Widow of first PSNI officer killed says terrorists ‘have gained nothing’
The widow of the first PSNI officer to be murdered by terrorists has said the dissidents will gain nothing from this latest atrocity.
Kate Carroll's husband Stephen was gunned down in Craigavon just over two years ago and, up until Saturday, had been the PSNI's only fatal casualty of dissident republican activity.
And Mrs Carroll, who plans to visit Constable Kerr's mother Nuala over the next few days, says she is angry that another family has been left devastated by a pointless killing.
“These people did not gain anything from my Steve's death and they certainly won't gain anything from this,” said Mrs Carroll.
“I don't think the perpetrators of this awful act can be described as human. It's just terrible that these people sat down and planned the death of another human being. This has to stop.”
Mrs Carroll, from Banbridge, said she was fearful that the dissidents would attempt to mark the second anniversary of her husband's murder by targeting another PSNI officer.
“When I heard the news about young Ronan, it was like deja vu for me, but his time I was more aware of what was going on and I was angry about it,” she said.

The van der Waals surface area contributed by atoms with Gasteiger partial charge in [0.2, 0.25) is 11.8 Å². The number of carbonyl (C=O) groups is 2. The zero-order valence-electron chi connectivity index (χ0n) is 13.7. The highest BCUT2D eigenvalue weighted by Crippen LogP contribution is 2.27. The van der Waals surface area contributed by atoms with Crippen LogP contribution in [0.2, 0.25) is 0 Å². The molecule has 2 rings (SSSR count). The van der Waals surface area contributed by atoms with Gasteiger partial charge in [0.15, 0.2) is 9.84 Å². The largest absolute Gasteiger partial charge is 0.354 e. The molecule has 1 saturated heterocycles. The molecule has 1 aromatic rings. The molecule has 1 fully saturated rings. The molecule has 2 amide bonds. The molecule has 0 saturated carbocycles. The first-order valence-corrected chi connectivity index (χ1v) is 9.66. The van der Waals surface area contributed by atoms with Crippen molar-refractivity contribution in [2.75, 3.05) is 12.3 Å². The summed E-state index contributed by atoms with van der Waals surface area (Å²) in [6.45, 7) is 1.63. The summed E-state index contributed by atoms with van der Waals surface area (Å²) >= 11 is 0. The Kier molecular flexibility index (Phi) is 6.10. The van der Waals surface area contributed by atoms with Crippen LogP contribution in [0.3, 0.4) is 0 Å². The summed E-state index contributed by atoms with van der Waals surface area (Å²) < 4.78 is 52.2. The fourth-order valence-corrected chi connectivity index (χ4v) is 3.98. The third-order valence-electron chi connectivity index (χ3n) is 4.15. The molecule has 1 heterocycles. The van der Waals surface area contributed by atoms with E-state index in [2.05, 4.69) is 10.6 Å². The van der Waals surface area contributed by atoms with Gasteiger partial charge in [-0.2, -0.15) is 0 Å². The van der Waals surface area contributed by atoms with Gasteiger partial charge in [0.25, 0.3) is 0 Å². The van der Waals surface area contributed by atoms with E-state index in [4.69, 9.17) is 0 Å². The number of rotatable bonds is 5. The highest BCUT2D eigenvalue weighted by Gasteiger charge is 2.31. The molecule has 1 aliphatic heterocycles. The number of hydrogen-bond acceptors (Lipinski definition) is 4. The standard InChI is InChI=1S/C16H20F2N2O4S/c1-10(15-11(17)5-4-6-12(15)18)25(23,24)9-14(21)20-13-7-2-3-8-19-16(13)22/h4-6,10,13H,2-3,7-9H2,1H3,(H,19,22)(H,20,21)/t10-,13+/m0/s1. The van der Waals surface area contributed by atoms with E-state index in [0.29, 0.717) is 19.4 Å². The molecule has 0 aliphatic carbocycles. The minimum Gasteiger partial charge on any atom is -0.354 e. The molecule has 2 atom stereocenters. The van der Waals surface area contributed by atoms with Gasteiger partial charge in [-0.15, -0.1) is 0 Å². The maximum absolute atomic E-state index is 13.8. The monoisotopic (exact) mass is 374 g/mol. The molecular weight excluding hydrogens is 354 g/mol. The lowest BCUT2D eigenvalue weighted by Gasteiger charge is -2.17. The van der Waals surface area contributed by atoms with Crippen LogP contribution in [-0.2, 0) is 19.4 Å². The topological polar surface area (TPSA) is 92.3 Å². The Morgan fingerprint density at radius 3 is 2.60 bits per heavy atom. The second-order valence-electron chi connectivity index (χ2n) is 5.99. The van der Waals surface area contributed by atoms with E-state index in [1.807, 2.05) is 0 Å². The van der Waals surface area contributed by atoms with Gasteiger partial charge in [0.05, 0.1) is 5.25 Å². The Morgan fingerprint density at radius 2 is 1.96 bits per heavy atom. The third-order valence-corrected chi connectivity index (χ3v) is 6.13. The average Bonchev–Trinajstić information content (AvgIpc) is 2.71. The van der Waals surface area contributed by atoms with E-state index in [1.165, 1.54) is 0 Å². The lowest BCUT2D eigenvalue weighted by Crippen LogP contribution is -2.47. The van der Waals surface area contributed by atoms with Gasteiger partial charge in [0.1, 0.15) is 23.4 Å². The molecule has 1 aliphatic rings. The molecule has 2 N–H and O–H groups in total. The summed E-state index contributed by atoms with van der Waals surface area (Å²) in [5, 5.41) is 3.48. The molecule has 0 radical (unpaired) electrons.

“It is particularly devastating that they chose Omagh as the scene of another atrocity.
“I had hoped so much that all this would stop after Steve's death, that his name would be the only one on the plaque.”
Mrs Carroll said her heart goes out to Constable Kerr's family because she is all too aware of the grief and anguish that lies ahead.
“What kind of Mother's Day is Nuala Kerr having; just what sort of present was that for her?” she said. “I know only too well the road, the journey that she and the rest of her family are now going to have to face.
“But the people who did this don't care; they just wanted to get that young man and for them that was all there was to it.”
Mr Carroll's murder, on March 9, 2009, came just two days after two young soldiers were gunned down in a murderous dissident attack on Massereene Barracks and at the time it threatened to plunge Northern Ireland into another sectarian conflict.